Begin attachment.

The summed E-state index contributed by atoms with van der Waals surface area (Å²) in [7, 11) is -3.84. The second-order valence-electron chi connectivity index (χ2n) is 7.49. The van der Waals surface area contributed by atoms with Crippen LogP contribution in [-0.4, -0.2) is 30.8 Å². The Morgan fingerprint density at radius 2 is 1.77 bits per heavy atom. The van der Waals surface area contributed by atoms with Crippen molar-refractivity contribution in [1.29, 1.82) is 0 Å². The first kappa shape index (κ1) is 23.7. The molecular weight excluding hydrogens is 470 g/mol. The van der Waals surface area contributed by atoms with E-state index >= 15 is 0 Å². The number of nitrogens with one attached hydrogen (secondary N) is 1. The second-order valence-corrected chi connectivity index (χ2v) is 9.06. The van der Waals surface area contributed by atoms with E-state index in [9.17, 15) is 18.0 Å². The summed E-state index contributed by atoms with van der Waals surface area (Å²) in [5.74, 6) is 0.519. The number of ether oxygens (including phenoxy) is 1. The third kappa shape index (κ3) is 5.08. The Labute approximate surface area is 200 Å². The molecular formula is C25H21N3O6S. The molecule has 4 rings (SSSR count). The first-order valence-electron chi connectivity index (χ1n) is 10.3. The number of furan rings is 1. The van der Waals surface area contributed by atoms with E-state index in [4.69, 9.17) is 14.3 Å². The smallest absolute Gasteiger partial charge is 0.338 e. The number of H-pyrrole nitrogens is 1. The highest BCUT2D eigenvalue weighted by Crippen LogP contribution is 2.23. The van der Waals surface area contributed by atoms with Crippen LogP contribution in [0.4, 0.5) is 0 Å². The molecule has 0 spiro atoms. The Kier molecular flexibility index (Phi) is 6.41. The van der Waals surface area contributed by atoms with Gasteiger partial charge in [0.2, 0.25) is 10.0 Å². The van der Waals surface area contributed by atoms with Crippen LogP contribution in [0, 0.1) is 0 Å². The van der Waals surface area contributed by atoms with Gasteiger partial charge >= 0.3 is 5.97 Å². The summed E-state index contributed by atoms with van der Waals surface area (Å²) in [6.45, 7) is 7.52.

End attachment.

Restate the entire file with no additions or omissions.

The summed E-state index contributed by atoms with van der Waals surface area (Å²) in [7, 11) is -3.84. The second-order valence-electron chi connectivity index (χ2n) is 7.49. The van der Waals surface area contributed by atoms with Crippen LogP contribution in [-0.4, -0.2) is 30.8 Å². The Morgan fingerprint density at radius 2 is 1.77 bits per heavy atom. The van der Waals surface area contributed by atoms with Crippen molar-refractivity contribution in [1.29, 1.82) is 0 Å². The first kappa shape index (κ1) is 23.7. The molecular weight excluding hydrogens is 470 g/mol. The van der Waals surface area contributed by atoms with E-state index >= 15 is 0 Å². The number of nitrogens with one attached hydrogen (secondary N) is 1. The second-order valence-corrected chi connectivity index (χ2v) is 9.06. The van der Waals surface area contributed by atoms with E-state index in [9.17, 15) is 18.0 Å². The summed E-state index contributed by atoms with van der Waals surface area (Å²) in [5.74, 6) is 0.519. The number of ether oxygens (including phenoxy) is 1. The third kappa shape index (κ3) is 5.08. The Labute approximate surface area is 200 Å². The molecular formula is C25H21N3O6S. The molecule has 4 rings (SSSR count). The first-order valence-electron chi connectivity index (χ1n) is 10.3. The number of furan rings is 1. The van der Waals surface area contributed by atoms with E-state index in [4.69, 9.17) is 14.3 Å². The smallest absolute Gasteiger partial charge is 0.338 e. The number of H-pyrrole nitrogens is 1. The highest BCUT2D eigenvalue weighted by Crippen LogP contribution is 2.23. The van der Waals surface area contributed by atoms with Crippen LogP contribution in [0.4, 0.5) is 0 Å². The molecule has 0 spiro atoms. The Kier molecular flexibility index (Phi) is 6.41. The van der Waals surface area contributed by atoms with Gasteiger partial charge in [0.2, 0.25) is 10.0 Å². The van der Waals surface area contributed by atoms with Crippen LogP contribution in [0, 0.1) is 0 Å². The van der Waals surface area contributed by atoms with Gasteiger partial charge >= 0.3 is 5.97 Å². The summed E-state index contributed by atoms with van der Waals surface area (Å²) in [6.45, 7) is 7.52.